Renck sees Bowie’s career not strictly as an infatuation with science fiction or mysticism, but as an exploration of non-belonging. “‘Space Oddity’ to me is about outsidership and nothing else,” he says. “I imagine when you are an artist of that stature and that level of creativity, you start to look at the world differently. If you’re a very intelligent and very artistic person, of course you would like to push your writing, your poetry, your art into figmented realities. It becomes relevant to try it out there. Maybe he is an escapist to some extent. I am. Maybe there is something that escapism reveals with imagery and thoughts that are removed from kitchen-counter reality.”

In a 2003 interview with Sound on Sound, Bowie himself seemed to agree. “I invariably deal with the same senses of isolation and lack of communication and all these kinds of negatives, and I’ll probably deal with them to the end of my life,” he said. “There’ll be certain spiritual questionings and all that, and it won’t change very much, because it never has, it appears, from ‘Major Tom’ to Heathen. It really is all about the same thing.”


That was one of the last interviews Bowie ever did. Since his 2013 return, he’s spoken to the public exclusively through his work and his collaborators — no appearances and no performances, at least not in the flesh. “He has these representatives. It makes him even more mystical. It’s a bit like having prophets speaking about your cause,” says Trynka. “Meanwhile, he stays behind the scenes like the Wizard of Oz.” His longtime producer Tony Visconti has answered questions about his last two albums, and for the 2013 opening of the David Bowie Is exhibit, his lookalike, Tilda Swinton, showed up to give a speech in his stead. Last month, he performed  cut “Lazarus” on Colbert in a brand-new body belonging to Michael C. Hall, who plays Newton in the Lazarus stage show. “Mr. Bowie, an international star since the early 1970s, has always come across as his own spectral avatar, in a series of beguilingly designed alter egos who are both there and not there,” wrote Ben Brantley in his review of Lazarus for the New York Times. “Much of Mr. Bowie’s extraordinary longevity as a rock god has to do with the feeling that he has never really been with us ‘in the flesh.’” More than any other pop star, Bowie has mastered the art of being everywhere and nowhere at the same time — a little like an alien, a little like God.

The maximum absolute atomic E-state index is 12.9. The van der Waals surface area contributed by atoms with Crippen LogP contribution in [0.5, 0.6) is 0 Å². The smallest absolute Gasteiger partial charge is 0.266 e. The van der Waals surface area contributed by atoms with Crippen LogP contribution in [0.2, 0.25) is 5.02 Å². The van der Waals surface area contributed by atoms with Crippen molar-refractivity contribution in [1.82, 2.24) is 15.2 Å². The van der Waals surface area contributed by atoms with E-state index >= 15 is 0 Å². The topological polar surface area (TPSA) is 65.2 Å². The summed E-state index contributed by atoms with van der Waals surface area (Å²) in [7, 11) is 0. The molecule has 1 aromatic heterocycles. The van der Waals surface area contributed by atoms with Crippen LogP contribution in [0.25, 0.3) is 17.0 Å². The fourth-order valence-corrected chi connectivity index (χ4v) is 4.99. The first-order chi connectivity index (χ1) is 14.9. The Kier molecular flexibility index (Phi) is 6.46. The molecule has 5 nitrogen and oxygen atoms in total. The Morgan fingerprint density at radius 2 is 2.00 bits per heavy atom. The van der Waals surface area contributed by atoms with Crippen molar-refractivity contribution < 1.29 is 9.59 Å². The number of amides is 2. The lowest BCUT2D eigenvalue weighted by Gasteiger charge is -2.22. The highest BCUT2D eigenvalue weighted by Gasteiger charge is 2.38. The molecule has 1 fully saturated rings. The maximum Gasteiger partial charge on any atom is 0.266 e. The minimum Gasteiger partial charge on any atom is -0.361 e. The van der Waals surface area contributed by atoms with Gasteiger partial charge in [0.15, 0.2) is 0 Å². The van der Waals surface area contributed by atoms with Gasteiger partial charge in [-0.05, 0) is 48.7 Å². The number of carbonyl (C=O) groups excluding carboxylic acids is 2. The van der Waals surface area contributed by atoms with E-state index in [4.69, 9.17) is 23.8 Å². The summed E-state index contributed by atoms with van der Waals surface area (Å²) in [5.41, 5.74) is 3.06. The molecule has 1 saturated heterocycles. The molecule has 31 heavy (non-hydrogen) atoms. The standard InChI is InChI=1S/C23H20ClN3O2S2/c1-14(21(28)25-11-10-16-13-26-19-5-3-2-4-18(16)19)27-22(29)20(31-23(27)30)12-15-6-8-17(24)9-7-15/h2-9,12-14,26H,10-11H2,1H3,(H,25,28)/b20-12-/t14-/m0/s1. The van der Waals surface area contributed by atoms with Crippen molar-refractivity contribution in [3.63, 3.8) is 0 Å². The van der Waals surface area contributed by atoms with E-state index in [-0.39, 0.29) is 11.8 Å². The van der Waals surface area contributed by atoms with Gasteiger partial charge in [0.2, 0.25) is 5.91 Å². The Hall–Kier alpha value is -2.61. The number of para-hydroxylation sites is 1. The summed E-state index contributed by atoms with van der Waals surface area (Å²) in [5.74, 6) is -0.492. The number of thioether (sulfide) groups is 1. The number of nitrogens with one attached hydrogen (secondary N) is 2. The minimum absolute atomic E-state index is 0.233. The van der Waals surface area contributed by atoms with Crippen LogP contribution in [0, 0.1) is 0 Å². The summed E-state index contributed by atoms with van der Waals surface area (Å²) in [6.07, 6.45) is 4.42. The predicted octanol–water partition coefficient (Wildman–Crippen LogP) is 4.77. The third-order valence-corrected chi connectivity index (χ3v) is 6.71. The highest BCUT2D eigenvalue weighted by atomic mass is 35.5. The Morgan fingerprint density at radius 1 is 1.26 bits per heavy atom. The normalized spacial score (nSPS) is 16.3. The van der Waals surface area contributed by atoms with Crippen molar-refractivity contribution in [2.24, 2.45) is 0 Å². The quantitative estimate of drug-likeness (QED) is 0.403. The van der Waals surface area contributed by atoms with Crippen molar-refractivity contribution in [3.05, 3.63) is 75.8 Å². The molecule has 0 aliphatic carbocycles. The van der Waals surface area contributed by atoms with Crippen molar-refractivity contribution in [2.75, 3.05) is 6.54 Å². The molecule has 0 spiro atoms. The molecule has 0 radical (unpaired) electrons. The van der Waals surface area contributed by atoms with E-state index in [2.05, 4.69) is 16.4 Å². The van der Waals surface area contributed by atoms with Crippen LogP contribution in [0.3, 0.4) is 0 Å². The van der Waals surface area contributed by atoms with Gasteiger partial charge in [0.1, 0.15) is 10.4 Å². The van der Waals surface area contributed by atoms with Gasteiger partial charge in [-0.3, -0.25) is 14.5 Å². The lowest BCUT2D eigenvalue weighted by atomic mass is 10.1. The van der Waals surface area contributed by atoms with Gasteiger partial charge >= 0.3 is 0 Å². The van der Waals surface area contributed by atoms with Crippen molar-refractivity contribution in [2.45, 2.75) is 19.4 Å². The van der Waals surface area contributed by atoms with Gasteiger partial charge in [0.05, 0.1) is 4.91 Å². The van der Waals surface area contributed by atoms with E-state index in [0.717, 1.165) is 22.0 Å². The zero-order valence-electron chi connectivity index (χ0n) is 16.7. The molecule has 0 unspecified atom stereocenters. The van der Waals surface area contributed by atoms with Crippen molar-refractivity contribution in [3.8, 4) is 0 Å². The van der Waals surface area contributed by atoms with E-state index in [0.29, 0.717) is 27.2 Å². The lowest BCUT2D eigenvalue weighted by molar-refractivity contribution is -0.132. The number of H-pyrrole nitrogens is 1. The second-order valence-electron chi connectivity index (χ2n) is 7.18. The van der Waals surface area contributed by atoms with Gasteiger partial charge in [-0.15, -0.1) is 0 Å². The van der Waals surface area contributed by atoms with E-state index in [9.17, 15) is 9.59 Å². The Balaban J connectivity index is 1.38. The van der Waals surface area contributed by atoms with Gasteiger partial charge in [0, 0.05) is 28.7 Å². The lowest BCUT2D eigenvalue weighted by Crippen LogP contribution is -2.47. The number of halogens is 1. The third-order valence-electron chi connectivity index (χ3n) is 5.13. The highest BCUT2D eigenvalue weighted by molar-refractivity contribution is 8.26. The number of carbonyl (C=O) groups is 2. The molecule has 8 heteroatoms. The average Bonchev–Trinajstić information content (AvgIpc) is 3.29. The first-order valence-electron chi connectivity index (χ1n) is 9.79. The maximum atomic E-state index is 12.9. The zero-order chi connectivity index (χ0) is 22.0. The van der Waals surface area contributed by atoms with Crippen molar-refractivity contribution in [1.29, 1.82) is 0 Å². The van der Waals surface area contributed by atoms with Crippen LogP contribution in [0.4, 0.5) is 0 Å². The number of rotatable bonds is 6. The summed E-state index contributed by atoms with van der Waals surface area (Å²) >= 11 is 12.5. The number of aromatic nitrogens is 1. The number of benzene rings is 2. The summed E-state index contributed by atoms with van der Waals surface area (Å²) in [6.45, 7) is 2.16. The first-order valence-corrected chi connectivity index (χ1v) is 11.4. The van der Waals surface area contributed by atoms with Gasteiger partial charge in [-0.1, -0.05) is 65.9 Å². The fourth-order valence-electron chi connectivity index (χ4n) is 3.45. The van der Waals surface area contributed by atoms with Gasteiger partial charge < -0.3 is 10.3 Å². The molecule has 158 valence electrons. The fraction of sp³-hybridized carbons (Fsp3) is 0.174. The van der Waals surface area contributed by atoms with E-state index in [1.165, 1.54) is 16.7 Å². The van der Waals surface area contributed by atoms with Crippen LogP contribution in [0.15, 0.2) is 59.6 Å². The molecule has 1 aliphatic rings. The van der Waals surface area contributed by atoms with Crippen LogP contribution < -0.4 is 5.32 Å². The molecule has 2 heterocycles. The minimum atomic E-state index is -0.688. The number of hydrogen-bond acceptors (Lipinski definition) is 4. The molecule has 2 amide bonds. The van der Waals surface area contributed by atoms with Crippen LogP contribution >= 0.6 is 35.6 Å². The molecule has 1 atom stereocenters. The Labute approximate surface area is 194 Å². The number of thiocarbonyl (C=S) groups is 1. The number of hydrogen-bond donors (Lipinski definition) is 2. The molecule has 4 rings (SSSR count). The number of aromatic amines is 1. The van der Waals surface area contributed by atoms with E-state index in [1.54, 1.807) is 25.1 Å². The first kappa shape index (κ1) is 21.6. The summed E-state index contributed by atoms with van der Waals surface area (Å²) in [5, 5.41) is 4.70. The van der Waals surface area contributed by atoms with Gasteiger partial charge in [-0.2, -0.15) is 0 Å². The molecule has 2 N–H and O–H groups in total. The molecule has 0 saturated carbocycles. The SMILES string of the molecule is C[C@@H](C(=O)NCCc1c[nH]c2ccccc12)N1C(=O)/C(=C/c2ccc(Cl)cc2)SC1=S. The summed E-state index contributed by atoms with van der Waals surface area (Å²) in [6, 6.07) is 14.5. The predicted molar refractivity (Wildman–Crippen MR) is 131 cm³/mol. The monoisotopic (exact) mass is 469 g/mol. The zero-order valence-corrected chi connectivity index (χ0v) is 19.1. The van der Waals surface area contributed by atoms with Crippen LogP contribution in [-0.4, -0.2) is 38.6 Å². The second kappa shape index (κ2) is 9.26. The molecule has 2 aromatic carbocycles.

The void between Bowie the artist and Bowie the person arrives at the end of a long-growing schism. For decades he’s toyed with interviewers, making statements and then contradicting them, or simply reaching as “far out” as possible in conversation. “I should like to replace all parts of my body with plastic equivalents,” he told Music Scene in 1973. “Then I couldn’t grow old. I could just sit inside and watch it all function perfectly.” When asked by Music Now! in 1969 if commercialism worried him, he replied, “Not really; it makes a considerable amount of money.” In 1983, he claimed to Rolling Stone that he had little recollection of filming The Man Who Fell to Earth, which could maybe have been resigned to a career footnote had he not used stills from the film on the covers of Low and Station to Station. Across all the hundreds of interviews he’s done, he’s revealed little more of himself than a dry sense of humor and a detached fatalism (from NME, 1973: “Do you think reality has much of a future?” “No.”). Bowie would speak in tautology or paradox, or in details so ordinary they could have come from anyone, until he stopped speaking altogether.

“A lot of people think that the ‘real’ David Bowie is this regular-ass guy who just created this myth around himself,” says Hether Fortune, leader of the band Wax Idols. “I don’t think that’s true. I think that’s who he really is. Through his youth, he was just struggling to find the best way to show himself without giving too much away. In the ’70s, he was really out there, really embracing the spectacle of pop culture. But I think he used it as a tool and then was like, ‘Okay, I did that. That’s it. I’m not giving anyone anything other than my work.’ That’s why you can’t get to him. That’s why it’s impossible to speak with him or find out the ‘truth’ about David Bowie. He’s made it impossible, an impenetrable wall where the only truth we have available to us is the work that he presents to the world. And that has to be taken as fact.”